Supreme Court denies appeal of Pennsylvania district's transgender policy

Supreme Court denies appeal of Pennsylvania district's transgender policy

The Boyertown Area district policy allows transgender students to use bathrooms that match their gender identity.

The U.S. Supreme Court has left in place a lower court ruling in favor of a Pennsylvania school district policy that allows transgender students to use bathrooms that match their gender identity.

Philly.com reports that the decision, issued in a one-line order, effectively ends a legal fight that has roiled the the Boyertown Area School District since 2017.

The justices rejected an appeal from a conservative legal organization representing six students who say they felt uncomfortable with transgender teens using the restrooms of their choice.

“This is an enormous victory for transgender students across the country,” says Ria Tabacco Mar, a senior staff attorney with the American Civil Liberties Union, which intervened in the case on behalf of the Pennsylvania Youth Congress, a coalition of LGBTQ youth leaders. “Boyertown’s schools chose to be inclusive and welcoming of transgender students … This lawsuit sought to reverse that hard-won progress.”

Meanwhile, Christiana Holcomb, legal counsel for the Alliance Defending Freedom, the Christian advocacy law firm that represented the suing students, vowed that her firm’s fight on the issue would continue.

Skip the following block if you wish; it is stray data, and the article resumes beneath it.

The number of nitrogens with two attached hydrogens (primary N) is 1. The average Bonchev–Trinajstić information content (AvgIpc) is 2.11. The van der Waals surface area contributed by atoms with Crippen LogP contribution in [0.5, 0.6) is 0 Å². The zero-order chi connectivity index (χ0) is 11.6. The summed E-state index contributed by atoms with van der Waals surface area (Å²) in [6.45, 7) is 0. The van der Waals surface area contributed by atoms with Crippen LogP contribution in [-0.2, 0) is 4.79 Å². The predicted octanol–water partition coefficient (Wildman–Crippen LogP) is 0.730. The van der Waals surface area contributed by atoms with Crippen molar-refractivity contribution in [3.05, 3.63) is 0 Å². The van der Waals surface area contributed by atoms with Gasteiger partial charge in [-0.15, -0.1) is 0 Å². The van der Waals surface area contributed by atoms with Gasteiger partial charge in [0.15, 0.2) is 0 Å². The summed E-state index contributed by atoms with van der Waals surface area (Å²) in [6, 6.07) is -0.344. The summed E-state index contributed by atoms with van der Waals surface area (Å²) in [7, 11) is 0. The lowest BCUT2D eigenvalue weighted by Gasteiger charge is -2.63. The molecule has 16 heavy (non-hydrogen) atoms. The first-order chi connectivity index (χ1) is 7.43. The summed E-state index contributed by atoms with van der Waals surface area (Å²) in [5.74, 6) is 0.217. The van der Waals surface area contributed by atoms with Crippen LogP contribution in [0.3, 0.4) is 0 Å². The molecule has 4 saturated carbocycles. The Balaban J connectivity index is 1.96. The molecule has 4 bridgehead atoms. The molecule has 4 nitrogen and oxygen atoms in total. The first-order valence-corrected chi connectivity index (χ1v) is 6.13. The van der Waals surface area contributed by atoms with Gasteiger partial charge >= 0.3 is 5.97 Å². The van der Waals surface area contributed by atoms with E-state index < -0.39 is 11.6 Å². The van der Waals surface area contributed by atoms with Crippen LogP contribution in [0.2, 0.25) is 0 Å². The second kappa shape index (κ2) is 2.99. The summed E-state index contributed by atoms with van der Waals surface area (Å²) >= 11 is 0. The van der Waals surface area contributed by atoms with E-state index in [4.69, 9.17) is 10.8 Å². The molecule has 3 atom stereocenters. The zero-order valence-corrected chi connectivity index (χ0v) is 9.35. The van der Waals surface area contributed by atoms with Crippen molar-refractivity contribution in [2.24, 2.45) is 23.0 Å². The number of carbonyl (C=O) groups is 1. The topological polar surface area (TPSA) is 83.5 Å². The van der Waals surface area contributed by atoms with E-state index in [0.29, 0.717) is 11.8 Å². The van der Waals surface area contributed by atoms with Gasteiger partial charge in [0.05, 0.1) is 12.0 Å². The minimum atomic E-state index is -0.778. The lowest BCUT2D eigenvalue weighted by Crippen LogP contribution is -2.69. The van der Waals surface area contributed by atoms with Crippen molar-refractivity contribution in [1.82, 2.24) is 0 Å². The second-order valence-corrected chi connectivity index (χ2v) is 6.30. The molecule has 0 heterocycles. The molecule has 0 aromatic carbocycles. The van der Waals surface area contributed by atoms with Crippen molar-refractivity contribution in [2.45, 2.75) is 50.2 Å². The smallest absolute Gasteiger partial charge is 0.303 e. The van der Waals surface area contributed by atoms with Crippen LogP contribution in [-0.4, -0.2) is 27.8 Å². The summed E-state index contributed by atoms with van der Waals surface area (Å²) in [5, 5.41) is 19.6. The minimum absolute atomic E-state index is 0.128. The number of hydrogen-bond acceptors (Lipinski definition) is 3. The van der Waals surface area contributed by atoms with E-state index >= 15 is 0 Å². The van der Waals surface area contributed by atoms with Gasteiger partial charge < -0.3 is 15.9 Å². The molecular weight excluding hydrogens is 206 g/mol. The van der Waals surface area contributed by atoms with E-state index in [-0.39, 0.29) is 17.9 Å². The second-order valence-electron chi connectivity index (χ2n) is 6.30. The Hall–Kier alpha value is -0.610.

“We hope the Supreme Court will eventually weigh in to protect students’ constitutional right to bodily privacy,” Holcomb says.

The Supreme Court’s decision on Tuesday leaves standing an earlier ruling by a three-judge panel of the U.S. Court of Appeals for the Third Circuit.

Circuit Judge Theodore McKee said at the time that the students had failed to show that they were irreparably harmed by the school district’s policy.

The district put its transgender bathroom policy into place in 2016 under Obama-era guidelines that required all federally funded school districts to recognize basic transgender student rights. The district chose to stick with its guidelines after the Trump administration eliminated those standards soon after taking office.

To accommodate anyone who felt uncomfortable, the district increased the number of single-user bathrooms, alternative locker rooms and private stalls.

The six students who filed suit in 2017 argued that the policy effectively forced them into using the alternative facilities — a move they described as a form of discrimination.

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